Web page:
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  • #46
    Originally posted by intojoy View Post
    Where does scripture say God elected them not to believe?
    Simple. So simple, in fact, that you already know the answer:

    Why do those who believe, believe?
    "There is one thing worse than going to Hell. That would be going to Hell and having it be a surprise."
    Terence Mc Lean

    [most will be very surprised]


    Everyone who has not believed the Gospel of grace is not saved, no matter what else they believe or do.
    By that measure, how many professing Christians are on their way to the Lake of Fire?

    Comment


    • #47
      Originally posted by musterion View Post
      Then it's astounding that a God who isn't retarded, insane or lying would still expect faith from those He knows are so literally "dead in sin" that they cannot possibly believe what He wants them to believe unless He first enables them to believe it...yet elected many of them to not be able to believe Him anyway.

      We do not have the same god.
      Calvinists change the character and intent of the God
      of the Bible in order to make their "false doctrines"
      seem reasonable.

      Comment


      • #48
        Calvinists belief system blinds them from seeing any free-will choice.

        Comment


        • #49
          I believe that Calvinism is an ungodly belief system.

          Comment


          • #50
            Originally posted by musterion View Post
            Creation generally, or mankind specifically?
            As I noted in my post, mankind is the operative object.

            AMR
            Embedded links in my posts or in my sig below are included for a reason. Tolle Lege.



            Do you confess?
            Founder, Reformed Theology Institute
            AMR's Randomata Blog
            Learn Reformed Doctrine
            I fear explanations explanatory of things explained.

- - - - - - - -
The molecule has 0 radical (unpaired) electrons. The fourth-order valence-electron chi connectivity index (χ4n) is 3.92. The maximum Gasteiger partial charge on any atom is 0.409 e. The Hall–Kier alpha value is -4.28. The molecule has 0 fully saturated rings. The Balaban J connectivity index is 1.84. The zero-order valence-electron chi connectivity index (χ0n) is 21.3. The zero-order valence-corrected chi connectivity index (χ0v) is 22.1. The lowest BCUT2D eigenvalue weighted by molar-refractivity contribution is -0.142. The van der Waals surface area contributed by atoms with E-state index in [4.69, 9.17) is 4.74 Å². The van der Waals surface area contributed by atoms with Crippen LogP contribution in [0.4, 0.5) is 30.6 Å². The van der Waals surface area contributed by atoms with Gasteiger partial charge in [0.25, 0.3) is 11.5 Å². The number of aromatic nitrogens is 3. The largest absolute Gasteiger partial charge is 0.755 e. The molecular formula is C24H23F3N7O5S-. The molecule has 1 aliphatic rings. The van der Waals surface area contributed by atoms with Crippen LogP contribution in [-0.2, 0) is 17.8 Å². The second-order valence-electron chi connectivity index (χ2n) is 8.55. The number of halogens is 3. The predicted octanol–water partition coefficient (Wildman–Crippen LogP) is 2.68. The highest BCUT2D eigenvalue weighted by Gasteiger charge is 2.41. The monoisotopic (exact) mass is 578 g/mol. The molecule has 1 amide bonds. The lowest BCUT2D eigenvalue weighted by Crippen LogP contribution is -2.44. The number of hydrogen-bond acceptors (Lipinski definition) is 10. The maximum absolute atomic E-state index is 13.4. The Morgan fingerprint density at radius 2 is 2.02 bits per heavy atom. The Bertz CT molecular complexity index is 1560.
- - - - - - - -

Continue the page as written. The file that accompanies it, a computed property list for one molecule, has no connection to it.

Christian, catholic, Calvinist, confessional, Presbyterian (PCA).
            Lex orandi, lex credenda: everyone is a Calvinist on their knees.
            The best TOL Social Group: here.
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            Comment


            • #51
              Duplicate

              Comment


              • #52
                Christ died and resurrected for all of mankind. Therefore,
                Gods Grace is available to anyone who will place their
                faith in Christ as their Savior.

                Comment


                • #53
                  Paul could have said,

                  All are reprobates and come short of the glory of God, Romans 3:23.

                  Man has fallen and he can't get up. Catholics believe that this fallen man can be re-habilitated through the works of the law. But when the Catholics get through with him he is a bigger sinner than he was before, only now he is a hypocrite as well.

                  Religious people believe that the solution to man's fallen condition is within himself. If he would just stop lying, cheating and stealing and become a fit vessel he would be accepted. This is the devils lie.

                  There are more religious reprobates than there are non-religious reprobates. I have more success reaching non-religious people with the Gospel than I do the regular church goers. Why is this? The regular church people are not interested in the Gospel simply because the Gospel is about Christ. They want to hear about what they can do to please a holy God. When you tell them that God is only pleased with Jesus Christ, they tell you goodbye.